Wednesday, 16 February 2011
Day in a Life of a Board Game Guru
He takes orders and makes suggestions, waiting patiently for overwhelmed customers to make up their minds.
But people aren’t having difficulty choosing coffee.
Instead, they’re struggling to find a game to play, scanning the shelves filled with board games ranging from classics such as Uno and Sorry! to newer ones like Taboo and Cranium.
Brosnan is not your average café barista. He is a board game guru at Snakes and Lattes, at 600 Bloor St. W.
The board game café was created by Parisian couple Ben Castanie and Aurelia Peynet who were inspired by toy-lending libraries back in France.
After two years of scrounging garage sales and thrift stores, the couple collected more than 1,000 games. The café’s collection continues to grow.
Brosnan, 22, has been working here since the café opened in September.
When he isn’t cooking and serving guests, the avid gamer spends his shifts wandering around the café teaching games and playing with customers.
Growing up, Brosnan was always interested in board games.
“During the holiday season, [my family] would always get together and play these wild, intense games of Monopoly,” he says.
When he got older, he entered tournaments and got “super-involved” playing Pokémon and Magic cards.
But the idea of teaching games for a living was something Brosnan would have never imagined.
He first heard of Snakes and Lattes when his roommate was searching through Craigslist and found a job listing for people who could teach board games to the public.
After working for five months, Brosnan is a board game expert.
“Now it’s the height of my addiction,” he says.
After being trained in theatre at the University of Windsor, the Brampton native moved to Toronto to pursue an acting career.
Despite some work in TV, film and theatre, Brosnan says the work “soured up” and moved back in with his parents.
“My parents were furious with me because I was playing board games all summer. They were like ‘Get a job!’ ” he says.
But when the opportunity came up, he knew it was perfect for him.
“It was pure luck. Pure luck,” he says as he prepares a latté for a customer.
He notices two women having difficulty picking a game, and runs to the shelves to offer his assistance.
“Were you interested in a particular game?” he asks.
“Well, something that’s not too complicated,” says a woman in a black toque. “I don’t want to spend the whole time sitting there trying to figure out the whole game!”
“In terms of two-player games, I was thinking that you guys can play 30 minute games. A favourite I can suggest is Wasabi, where you’re competing to be master sushi chefs!” Brosnan says with excitement.
While he waits for their final decision, he pulls his hands out of his pockets with a look of amusement. In his hand, lies a circular token.
He chuckles. “You know you work in a board game café when you have little board game pieces in your pocket.”
The two women finally decide on Monopoly Deal, a card game version much shorter than the original.
He plays a match with the two women, watching intently and offering tips and strategies.
Brosnan reassures his opponents by reading the instruction card: “Start playing and it will become clear…we promise!”
After a game of Monopoly Deal, he checks the front counter and returns to help a couple with their orders.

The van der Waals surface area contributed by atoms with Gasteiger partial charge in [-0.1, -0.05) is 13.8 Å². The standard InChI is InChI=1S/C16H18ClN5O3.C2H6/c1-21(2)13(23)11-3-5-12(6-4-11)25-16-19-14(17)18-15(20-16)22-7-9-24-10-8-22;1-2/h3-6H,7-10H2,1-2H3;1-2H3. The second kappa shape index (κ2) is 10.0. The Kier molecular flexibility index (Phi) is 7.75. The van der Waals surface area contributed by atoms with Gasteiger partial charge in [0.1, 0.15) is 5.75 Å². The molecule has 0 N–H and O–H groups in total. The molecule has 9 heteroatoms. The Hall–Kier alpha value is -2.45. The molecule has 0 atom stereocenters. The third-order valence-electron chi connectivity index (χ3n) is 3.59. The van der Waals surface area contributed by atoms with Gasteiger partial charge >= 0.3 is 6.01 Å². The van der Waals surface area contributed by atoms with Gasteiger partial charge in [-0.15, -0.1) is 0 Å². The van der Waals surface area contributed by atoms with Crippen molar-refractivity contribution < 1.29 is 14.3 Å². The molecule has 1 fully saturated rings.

They’re new to the place, so Brosnan gives them a run-down of the café.
“Go ahead and play the games. You can play as many as you’d like and we can teach and suggest them to you.”
Brosnan gives his suggestions and the couple finally settles on Hive, a strategy game where the purpose is to surround the opponent's bee queen with tiles.
He briefly watches the couple play, but is soon back with the two women to teach Dracula, another strategy game.
After offering instructions, he is interrupted to fulfil other duties: cinnamon rolls for the café’s main attraction that night-a tournament for a game called Dominion, the first ever hosted at Snakes and Lattes.
“That’s how this place goes. You play games but you have these goals,” he says as he runs to the kitchen to start baking.
“These are vegan cinnamon rolls,” he says as he gathers the ingredients and pours them into a bowl. “I’m working on gluten-free, so everybody can eat them.”
While he mixes, he mentions how he prefers board games to video games due to the social aspect.
“Board games nowadays, there’s so much more them. Human interaction is so much better than swearing at someone over a headset,” he says.
By 5:30 p.m., the café starts to get busy as gamers pile in for the Dominion tournament.
As Brosnan lets the dough rise, he goes down to the basement to facilitate matches at the tournament.
After viewing a few games, he’s back upstairs to check on his baking.
While he sprinkles cinnamon and makes the icing, he talks about how people have come into the café to help out, donating kitchen utensils or bringing in games.
“It’s developed so much. It has been popular since the very beginning and it hasn’t died down yet,” he says of the café, but knocks on the wooden counter for luck.
“I may be superstitious but I don’t want anything bad to happen to this place. This is such a distinct, original point of happiness. I’ve always wondered when I was kid what places a kid can go to. Yeah, there’s a pool hall here and there and the movie theatre. But what else is there?”
While Brosnan loves his job, he plans to continue acting.
“I need to put myself back into improv,” he says.
On his days off, he watches comedy shows and wishes he were onstage doing what he enjoys most.
“So jealous,” he says about watching the actors perform. “It’s like my first love.”